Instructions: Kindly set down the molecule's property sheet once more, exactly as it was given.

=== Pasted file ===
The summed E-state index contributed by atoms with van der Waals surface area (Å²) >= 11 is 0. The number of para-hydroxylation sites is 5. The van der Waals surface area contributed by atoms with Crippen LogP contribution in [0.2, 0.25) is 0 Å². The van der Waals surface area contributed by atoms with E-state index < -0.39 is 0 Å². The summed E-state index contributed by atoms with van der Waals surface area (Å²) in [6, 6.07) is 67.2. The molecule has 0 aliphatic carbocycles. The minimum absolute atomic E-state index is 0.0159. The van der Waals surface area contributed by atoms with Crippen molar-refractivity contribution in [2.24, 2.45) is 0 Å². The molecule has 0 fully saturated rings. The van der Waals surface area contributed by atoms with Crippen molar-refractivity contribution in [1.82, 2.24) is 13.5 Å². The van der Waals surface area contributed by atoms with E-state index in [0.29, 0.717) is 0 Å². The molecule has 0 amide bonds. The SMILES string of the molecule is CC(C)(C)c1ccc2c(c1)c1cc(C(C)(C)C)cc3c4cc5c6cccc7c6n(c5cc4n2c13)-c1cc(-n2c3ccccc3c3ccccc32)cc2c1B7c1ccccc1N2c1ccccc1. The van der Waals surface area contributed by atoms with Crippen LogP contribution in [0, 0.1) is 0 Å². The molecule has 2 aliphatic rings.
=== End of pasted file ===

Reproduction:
The summed E-state index contributed by atoms with van der Waals surface area (Å²) >= 11 is 0. The number of para-hydroxylation sites is 5. The van der Waals surface area contributed by atoms with Crippen LogP contribution in [0.2, 0.25) is 0 Å². The van der Waals surface area contributed by atoms with E-state index < -0.39 is 0 Å². The summed E-state index contributed by atoms with van der Waals surface area (Å²) in [6, 6.07) is 67.2. The molecule has 0 aliphatic carbocycles. The minimum absolute atomic E-state index is 0.0159. The van der Waals surface area contributed by atoms with Crippen molar-refractivity contribution in [2.24, 2.45) is 0 Å². The molecule has 0 fully saturated rings. The van der Waals surface area contributed by atoms with Crippen molar-refractivity contribution in [1.82, 2.24) is 13.5 Å². The van der Waals surface area contributed by atoms with E-state index in [0.29, 0.717) is 0 Å². The molecule has 0 amide bonds. The SMILES string of the molecule is CC(C)(C)c1ccc2c(c1)c1cc(C(C)(C)C)cc3c4cc5c6cccc7c6n(c5cc4n2c13)-c1cc(-n2c3ccccc3c3ccccc32)cc2c1B7c1ccccc1N2c1ccccc1. The van der Waals surface area contributed by atoms with Crippen LogP contribution in [0, 0.1) is 0 Å². The molecule has 2 aliphatic rings.